The second problem is that a quick nominee like Kerry avoids having his faults and dirty laundry aired in the primary, making him much less battle-tested for the general election. Perhaps. But this could also be a virtue. It seems to me that it would be easier for accusations against Kerry to 'stick' if they were made by fellow Democrats in the primary. A Republican smear that crops up in the general election looks like just that, a Republican smear. But an accusation or criticism that has been around since the primaries looks like conventional wisdom, and might be harder to shake. Again, it would be interesting to check to see how many important candidate criticisms are birthed in the general election campaigns, as opposed to taking form in the primaries. For instance, Al Gore was the mastermind behind the Willie Horton attack against Dukakis in 1988. Would Bush Sr. have been able to make that criticism stick if it hadn't been around for so long? It's worth researching, I guess, next time I have a few hours in front of Lexis-Nexis...
-- Brad Plumer 7:57 PM || ||

A mosquito problem

I have to admit, for questions and issues on which there is no 'stock' conservative answer, the National Review can be quite, quite good. So goes this blather-free article by Robert Bate about the failure of the WHO and the Global Fund to treat malaria:

Across Africa, the Global Fund spent more money to buy the obsolete medicines rather than ACT, in quantities large enough to treat at least 10 times as many patients. Those obsolete medicines were supplied to countries where drug resistance is known to be rampant, and where child mortality of malaria is shown to be up to 1,100-percent higher because of this. As a result, tens of thousands of children died of malaria-and continue to die-who needn't have.
Why isn't this a bigger scandal? If these were bogus AIDS drugs being shipped, we would be reading about feelgood rallies and candlelight vigils across the world. I've never quite understood why 'minor' diseases in Africa such as malaria and tuberculosis garner so little attention, as opposed to, say, AIDS. Yes, the latter is truly horrific and becoming an increasingly severe problem, but malaria still dominates and devastates Africa, costing the continent some $12 billion a year. And the harsh truth is, malaria is easily treatable. It comes down to relatively cheap medicine and mosquito nets, really. Third World nations and global health organizations might honestly be better off focusing more of their resources on these easily treatable diseases, and worrying--dare we say it?--less about costly treatments for AIDS victims. (HIV prevention, needless to say, should still be fully pursued.) It seems perverse, but it might also be prudent.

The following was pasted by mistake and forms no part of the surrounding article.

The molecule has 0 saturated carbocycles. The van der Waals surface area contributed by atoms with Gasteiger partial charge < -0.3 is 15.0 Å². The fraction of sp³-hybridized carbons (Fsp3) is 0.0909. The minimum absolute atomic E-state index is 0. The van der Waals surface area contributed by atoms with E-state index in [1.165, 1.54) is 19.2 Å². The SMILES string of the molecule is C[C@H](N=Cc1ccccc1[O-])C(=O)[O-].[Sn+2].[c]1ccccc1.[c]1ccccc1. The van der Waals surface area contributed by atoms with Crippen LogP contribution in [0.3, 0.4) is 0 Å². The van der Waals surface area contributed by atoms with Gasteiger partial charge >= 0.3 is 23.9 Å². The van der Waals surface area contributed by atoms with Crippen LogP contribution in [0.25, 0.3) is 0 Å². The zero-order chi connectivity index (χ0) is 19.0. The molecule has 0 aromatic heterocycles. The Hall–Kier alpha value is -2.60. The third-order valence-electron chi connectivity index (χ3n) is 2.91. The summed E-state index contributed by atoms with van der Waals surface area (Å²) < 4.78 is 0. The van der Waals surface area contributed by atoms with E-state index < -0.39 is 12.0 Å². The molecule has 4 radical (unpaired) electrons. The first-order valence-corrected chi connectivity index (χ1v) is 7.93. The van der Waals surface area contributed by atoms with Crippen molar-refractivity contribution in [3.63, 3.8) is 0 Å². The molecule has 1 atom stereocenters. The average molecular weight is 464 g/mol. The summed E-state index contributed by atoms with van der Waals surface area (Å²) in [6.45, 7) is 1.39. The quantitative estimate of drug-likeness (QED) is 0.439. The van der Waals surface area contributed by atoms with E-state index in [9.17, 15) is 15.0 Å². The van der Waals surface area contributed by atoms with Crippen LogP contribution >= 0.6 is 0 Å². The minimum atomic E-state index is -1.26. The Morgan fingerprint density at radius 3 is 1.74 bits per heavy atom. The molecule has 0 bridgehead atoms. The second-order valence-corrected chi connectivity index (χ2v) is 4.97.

-- Brad Plumer 7:32 PM || ||

Fear Itself

In The New York Times today, Edward Rothstein takes a gander at a wince-inducing conference entitled "Fear: Its Uses and Abuses." The keynote speakers and organizers, including Al Gore and the editors of Social Text, apparently do little more than trot out the usual accusations of fear-mongering against the Bush administration:

[T]he dominant idea was that, as the conference's thematic statement put it, fear was being "encouraged by our government and exacerbated by our media." It was compared with the irrational fear of Communism and the perversions of McCarthyism. It was described as part of a counter-constitutional coup by a radical right.
As Rothstein notes, a little perspective is in order. The terrorist threat levels, silly as they might be, are nothing compared to Nazi rhetoric against its enemies. The editors of Social Text may be surprised to learn that most Americans are intelligent enough to take 'Code Orange' for what it is: a semi-useless reminder that terrorism still exists, and the government is trying to keep tabs on things. Unless I missed mass outbreaks of hysteria somewhere in Skokie, IL, it seems like the country isn't really 'gripped' by fear.

On the other hand, it is true that the administration took advantage of the terrorist threat to advance its own domestic agenda. The extent to which this occurred is certainly worth exploring. But no one wants to hear frantic jabber about how 'the American government is using its war on terror "to justify the national security state."' Honestly, what purpose do these rants serve?

Update: Double goes for this guy...
-- Brad Plumer 1:00 PM || ||

Reality TV